Budget 2012: State Department/USAID
President Obama's 2012 budget proposal says that funding for the State Department and U.S. Agency for International Development (USAID) would increase only 1 percent over 2010 levels, to $47 billion. But that's not the whole picture.
The document would move funding for Iraq, Afghanistan and Pakistan into a separate account, for "Overseas Contingency Operations," following the practice of the Department of Defense. Taken together, the two accounts would represent an 8 percent increase for the State Department and USAID over the 2010 budget--or total spending of nearly $58 billion.
The biggest increase would be in funding for Iraq, which would nearly double from the $2.8 billion spent in 2010. The reason for the rise: the State Department will assume responsibility for more than 400 activities from U.S. soldiers when they pull out at the end of 2011. The funding for U.S. diplomats, aid workers and civilian-run programs in the country is "more than offset by reduced costs for the Department of Defense," which would spend about $10 billion in Iraq in 2012, down from $62 billion in 2010, the document says.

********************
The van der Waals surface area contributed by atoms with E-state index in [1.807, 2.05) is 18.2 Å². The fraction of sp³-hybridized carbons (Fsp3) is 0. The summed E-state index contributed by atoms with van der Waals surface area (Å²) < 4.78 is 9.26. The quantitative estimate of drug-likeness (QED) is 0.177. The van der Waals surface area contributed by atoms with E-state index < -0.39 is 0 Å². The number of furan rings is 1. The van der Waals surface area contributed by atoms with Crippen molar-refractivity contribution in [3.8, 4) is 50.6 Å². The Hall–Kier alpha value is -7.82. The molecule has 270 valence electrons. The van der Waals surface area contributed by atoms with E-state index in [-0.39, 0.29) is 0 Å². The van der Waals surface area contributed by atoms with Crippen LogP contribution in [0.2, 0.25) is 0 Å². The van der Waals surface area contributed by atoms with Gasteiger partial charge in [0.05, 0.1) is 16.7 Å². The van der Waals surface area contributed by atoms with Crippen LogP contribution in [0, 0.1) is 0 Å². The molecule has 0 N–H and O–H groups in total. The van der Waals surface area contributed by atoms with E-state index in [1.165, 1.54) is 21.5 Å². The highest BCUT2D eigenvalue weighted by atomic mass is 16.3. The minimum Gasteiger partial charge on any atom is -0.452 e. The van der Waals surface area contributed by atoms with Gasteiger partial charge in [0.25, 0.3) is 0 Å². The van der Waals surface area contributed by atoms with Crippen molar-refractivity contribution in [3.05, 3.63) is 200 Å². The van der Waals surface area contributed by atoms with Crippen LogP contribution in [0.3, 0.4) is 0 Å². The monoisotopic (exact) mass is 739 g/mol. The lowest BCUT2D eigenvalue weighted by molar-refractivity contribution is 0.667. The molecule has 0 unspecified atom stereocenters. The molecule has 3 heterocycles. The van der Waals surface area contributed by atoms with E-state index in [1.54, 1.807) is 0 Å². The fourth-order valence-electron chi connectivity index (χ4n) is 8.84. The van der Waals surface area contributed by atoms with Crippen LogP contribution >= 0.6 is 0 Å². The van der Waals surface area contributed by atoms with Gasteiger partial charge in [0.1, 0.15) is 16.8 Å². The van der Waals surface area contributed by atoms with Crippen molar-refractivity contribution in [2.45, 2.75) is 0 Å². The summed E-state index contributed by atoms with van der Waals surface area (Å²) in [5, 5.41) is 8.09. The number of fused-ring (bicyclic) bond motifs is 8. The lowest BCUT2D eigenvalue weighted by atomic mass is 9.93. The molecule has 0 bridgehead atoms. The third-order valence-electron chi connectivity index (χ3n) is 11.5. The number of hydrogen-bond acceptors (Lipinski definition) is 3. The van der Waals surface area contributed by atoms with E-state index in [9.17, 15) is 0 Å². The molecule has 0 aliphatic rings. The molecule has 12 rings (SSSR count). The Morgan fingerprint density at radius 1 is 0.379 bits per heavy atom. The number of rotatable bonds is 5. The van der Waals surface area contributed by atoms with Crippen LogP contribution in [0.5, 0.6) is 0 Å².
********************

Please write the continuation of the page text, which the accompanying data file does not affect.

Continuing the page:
The base budget for the State Department and USAID reflects the Obama administration's global development strategy announced last year. The president's Global Health Initiative, which is aimed at combating HIV-AIDS and other diseases in poor countries, would get an 11 percent increase, to $8.7 billion. Development assistance would grow from $2.5 billion to $2.9 billion. The administration would provide more funding for the Export-Import Bank to help it promote U.S. exports.
But other areas would be cut. Assistance for Europe, Eurasia and Central Asia would pgo down by 18 percent, to $627 million. There would also be reductions in bilateral assistance, funding for international organizations and peacekeeping, and migration and refugee assistance.
The president's budget request comes, however, as House Republicans are seeking deep cuts in the State Department and development budgets. They are proposing to spend only $45 billion for 2011.
Mary Beth Sheridan
| February 14, 2011; 11:59 AM ET
Categories: 44 The Obama Presidency
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